Mississippi currently has about one megawatt of solar power installed, and is one of the worst American states for solar, but that is going to change soon. The Mississippi Public Service Commission approved 105 MW of utility-scale solar farms, and Mississippi Power will collaborate with the US Navy and three solar power companies to create three solar farms within the utility’s service area.

The projects are:

  • Mississippi Power and Strata Solar are partnering on a 450-acre, 50-MW generating station in Hattiesburg.
  • The utility is also partnering with Origis Energy on a 52-MW utility-scale energy project in Sumrall.
  • Mississippi Power, Hannah Solar, and the U.S. Navy are partnering on a 23-acre, 3-4-MW project at The Naval Construction Battalion Center in Gulfport.

“Origis is honored to team up with Mississippi Power on this utility-scale solar project. Our team has received great support with the development of this project. We are honored by the trust and confidence Mississippi Power and the Mississippi Public Service Commission have given to this exciting solar project and Origis,” explained Origis Energy President Guy Vanderhaegen.

Of course, this is great news for Mississippi. To go from 1 MW to over 100 MW in a short period shows quite a shift in mindset. Mississippi Power provides electricity to 186,000 customers in 23 counties. The new solar power installations have an estimated capacity to provide electricity to about 15,500 homes, when there is adequate sunshine.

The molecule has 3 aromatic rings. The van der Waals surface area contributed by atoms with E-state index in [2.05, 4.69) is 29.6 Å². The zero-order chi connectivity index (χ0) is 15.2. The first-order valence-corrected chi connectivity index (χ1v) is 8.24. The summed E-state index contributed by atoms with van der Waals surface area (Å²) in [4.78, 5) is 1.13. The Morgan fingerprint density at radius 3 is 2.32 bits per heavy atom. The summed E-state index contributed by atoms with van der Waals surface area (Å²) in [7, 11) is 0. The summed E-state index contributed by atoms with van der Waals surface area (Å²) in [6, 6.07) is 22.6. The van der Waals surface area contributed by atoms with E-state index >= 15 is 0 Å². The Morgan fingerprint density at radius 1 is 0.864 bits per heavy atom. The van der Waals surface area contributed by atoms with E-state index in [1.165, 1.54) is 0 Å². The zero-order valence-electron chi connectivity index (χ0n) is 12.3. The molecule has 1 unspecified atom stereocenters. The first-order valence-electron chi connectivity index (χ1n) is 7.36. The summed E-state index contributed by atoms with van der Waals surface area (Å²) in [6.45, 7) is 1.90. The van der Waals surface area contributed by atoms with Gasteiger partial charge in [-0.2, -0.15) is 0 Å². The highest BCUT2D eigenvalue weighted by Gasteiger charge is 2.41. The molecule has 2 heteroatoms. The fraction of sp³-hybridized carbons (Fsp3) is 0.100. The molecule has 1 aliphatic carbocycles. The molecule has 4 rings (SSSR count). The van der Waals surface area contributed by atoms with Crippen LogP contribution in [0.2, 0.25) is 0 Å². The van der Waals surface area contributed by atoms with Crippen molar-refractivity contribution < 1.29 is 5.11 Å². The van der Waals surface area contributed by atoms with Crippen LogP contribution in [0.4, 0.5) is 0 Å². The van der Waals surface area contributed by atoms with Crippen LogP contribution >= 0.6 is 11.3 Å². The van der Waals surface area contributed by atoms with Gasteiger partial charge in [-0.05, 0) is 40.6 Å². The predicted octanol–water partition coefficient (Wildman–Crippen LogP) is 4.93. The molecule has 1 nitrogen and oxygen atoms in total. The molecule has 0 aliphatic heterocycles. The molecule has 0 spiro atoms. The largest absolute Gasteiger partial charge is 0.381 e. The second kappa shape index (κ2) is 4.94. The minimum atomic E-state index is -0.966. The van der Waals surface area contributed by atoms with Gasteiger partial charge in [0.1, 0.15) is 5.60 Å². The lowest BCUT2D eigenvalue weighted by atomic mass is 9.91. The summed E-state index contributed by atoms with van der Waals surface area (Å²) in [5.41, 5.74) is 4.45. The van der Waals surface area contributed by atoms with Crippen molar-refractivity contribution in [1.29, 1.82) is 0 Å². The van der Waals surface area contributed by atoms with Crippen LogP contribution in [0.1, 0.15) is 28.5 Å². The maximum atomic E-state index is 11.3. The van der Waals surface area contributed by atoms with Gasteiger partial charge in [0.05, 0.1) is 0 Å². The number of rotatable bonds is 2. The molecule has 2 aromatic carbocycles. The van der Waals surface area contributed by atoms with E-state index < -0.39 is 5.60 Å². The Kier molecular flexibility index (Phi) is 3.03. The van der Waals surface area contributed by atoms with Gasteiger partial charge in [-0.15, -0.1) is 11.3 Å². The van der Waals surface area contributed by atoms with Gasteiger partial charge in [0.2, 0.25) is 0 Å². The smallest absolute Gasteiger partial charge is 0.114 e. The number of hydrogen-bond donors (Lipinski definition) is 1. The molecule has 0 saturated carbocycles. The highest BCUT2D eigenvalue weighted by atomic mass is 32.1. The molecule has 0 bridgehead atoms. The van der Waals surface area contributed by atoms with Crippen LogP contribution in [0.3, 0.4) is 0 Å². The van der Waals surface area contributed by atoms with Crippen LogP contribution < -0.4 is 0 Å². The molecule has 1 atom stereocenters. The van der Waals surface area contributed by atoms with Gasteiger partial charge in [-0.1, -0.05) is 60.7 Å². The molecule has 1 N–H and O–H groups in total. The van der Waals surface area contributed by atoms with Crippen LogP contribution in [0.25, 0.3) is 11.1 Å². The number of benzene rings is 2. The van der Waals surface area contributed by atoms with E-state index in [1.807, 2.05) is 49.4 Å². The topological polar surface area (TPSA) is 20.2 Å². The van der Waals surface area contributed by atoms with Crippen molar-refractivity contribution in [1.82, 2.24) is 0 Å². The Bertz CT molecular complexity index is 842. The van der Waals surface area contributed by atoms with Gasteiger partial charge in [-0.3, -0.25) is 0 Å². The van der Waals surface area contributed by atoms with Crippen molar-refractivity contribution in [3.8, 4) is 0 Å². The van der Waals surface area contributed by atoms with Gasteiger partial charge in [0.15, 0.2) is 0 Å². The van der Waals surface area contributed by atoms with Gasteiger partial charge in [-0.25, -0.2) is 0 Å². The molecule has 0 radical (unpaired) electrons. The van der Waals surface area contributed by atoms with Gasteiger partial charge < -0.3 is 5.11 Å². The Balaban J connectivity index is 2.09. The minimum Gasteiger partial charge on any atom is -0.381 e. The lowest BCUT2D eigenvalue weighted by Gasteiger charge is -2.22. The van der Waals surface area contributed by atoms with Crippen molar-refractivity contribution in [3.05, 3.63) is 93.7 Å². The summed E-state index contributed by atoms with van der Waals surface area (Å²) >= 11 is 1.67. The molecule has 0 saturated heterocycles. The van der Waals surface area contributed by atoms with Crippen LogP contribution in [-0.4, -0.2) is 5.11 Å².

Mississippi has enough – one source said it could generate about 22% of its electricity from rooftop solar PV. So, even though going from 1 to 106 MW is a relatively massive surge, Mississippi could install far more. The news about the solar power surge seems to indicate that what is holding solar back in the South is much more about politics, than cost or any technological barrier. In fact, Alabama recently approved 500 MW of solar power projects, after only have about 2 MW installed. (Louisiana currently has about 77 MW installed and Florida seems to be mostly resistant, at least compared with its clean power potential.) Is the South waking up to its own solar power potential?

It will be interesting to see if Mississippi’s new clean power growth causes any inspiration or positive reaction in other Southern states. Hey Florida, you just got blown out of the water, in terms of the rate of solar adoption. Florida installed about 22 MW in 2014.